If there were more Yvon Chouinards, human beings could better fight global warming. These sentiments have been circulating on social media since Patagonia’s founder revealed last Wednesday that he has relinquished control of his outdoor sportswear company. His motive: to channel the profits generated by what will remain a for-profit company into a charity that fights climate and environmental risks and will own almost all of Patagonia’s shares. However, he could have gotten a larger reserve fund more quickly if he had sold the company. That he has not done so is an appropriate response to the alternative of untying environmental, social and governance (ESG) aspects.
The idea of this separation has been gaining popularity. It has its appeal: Some $17 trillion in assets are held in funds run by managers who say they include ESG considerations in their investment decisions. But many times they are not clear about the relative importance of each one of them, and that generates consternation and confusion. A climate-focused ESG fund should probably own Tesla, for example, while one that prioritizes social or governance outcomes would have a hard time justifying that investment.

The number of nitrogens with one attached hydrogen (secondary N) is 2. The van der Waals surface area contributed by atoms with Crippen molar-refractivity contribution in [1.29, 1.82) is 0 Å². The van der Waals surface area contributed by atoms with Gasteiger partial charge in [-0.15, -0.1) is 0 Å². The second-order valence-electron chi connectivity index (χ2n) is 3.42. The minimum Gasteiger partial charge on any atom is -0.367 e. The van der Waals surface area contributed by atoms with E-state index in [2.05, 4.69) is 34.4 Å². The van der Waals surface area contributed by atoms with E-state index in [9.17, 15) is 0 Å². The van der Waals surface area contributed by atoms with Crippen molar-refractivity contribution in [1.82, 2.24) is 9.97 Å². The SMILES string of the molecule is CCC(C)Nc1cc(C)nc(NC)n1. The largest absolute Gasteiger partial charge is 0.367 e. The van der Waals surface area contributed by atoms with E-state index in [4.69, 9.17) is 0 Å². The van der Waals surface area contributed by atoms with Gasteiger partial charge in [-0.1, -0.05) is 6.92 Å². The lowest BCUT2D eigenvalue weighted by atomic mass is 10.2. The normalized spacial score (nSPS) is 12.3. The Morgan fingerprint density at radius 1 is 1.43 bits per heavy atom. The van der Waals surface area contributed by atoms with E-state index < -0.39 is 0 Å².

In practice, all three aspects should form part of a fund manager’s overall analysis. Not only do they interact with each other, but excluding or downplaying one type of performance can lead to many risks and opportunities being overlooked. Chouinard, for example, wants to spend more money on protecting the planet. However, by giving virtually all of the shares to a charitable trust, he is limiting his contribution to the company’s annual profits to about $100 million a year. Patagonia, according to multiples of comparable companies, could be worth 2,000 million, a considerable sum to invest. However, with this shortcut, you would risk selling the company to those who do not defend its ecological culture or its employees.
FOR MORE INFORMATION: BREAKINGVIEWS.REUTERS.COM The authors are columnists for Reuters Breakingviews. The opinions are yours. The translation is the responsibility of EL PAÍS
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